Today’s “Spengler” column at Asia Times Online asks whether the generals are stealing Egypt. Applying Occam’s Razor to the welter of contradictory economic reports out of that unfortunate country, the simplest explanation is that the military leadership is complicit in looting what is left of the Egyptian economy. The dismissal of all the outside directors of Egypt’s central bank on Oct. 16 suggests that the Supreme Council of the Armed Forces doesn’t want witnesses.
Egypt’s trade deficit last year rose to US$26 billion, with exports at $23 billion and imports at $49 billion, according to Mahmoud Abdul Hai, a consultant to Egypt’s National Planning Institute, the news site Youm7 reported on September 26. That would put Egypt’s trade deficit at a stunning 15% of gross domestic product (GDP). The central bank’s website, by contrast, reports that the deficit during the six months through July ran at an annual rate of 9% of GDP.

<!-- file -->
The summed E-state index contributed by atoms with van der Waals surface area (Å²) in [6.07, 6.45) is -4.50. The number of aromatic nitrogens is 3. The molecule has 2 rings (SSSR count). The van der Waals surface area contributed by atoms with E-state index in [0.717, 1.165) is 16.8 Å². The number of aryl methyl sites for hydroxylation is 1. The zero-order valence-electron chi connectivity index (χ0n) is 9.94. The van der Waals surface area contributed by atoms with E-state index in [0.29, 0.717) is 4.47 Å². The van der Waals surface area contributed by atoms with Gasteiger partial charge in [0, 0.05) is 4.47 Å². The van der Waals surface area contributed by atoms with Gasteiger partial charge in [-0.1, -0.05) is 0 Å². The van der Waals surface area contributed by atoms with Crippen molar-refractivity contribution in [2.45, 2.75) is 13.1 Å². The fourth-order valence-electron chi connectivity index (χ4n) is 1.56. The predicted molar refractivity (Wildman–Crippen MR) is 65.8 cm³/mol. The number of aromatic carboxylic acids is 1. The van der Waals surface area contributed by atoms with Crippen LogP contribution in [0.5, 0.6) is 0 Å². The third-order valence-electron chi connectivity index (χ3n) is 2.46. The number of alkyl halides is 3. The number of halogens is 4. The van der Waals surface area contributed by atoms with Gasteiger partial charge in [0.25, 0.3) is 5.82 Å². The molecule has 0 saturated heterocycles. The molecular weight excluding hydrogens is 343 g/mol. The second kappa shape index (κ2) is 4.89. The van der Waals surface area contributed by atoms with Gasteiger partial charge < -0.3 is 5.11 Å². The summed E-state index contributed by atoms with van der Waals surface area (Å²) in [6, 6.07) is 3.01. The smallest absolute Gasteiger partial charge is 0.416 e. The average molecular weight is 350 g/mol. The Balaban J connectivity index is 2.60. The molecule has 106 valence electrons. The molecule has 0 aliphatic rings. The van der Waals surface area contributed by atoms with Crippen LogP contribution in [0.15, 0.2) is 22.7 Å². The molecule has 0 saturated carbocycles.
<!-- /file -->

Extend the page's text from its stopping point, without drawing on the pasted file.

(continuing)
The central government probably has lost the capacity to count foreign trade flows accurately. A great deal of capital flight occurs through fraudulent invoices for imports as well as black-market exports of tradable commodities. The Egyptian press from time to time runs exposes of smugglers stealing rice, or fertilizer, or diesel fuel for sale to foreign buyers, although aggregates are hard to trace.
If Mahmoud Abdul Hai of the planning institute is correct, his country’s exports have fallen from to $23 billion from $29 billion in 2009. If true, part of the decline probably represents disguised capital flight.
Kleptocracy on this scale implies a social breakdown of Somalian proportions.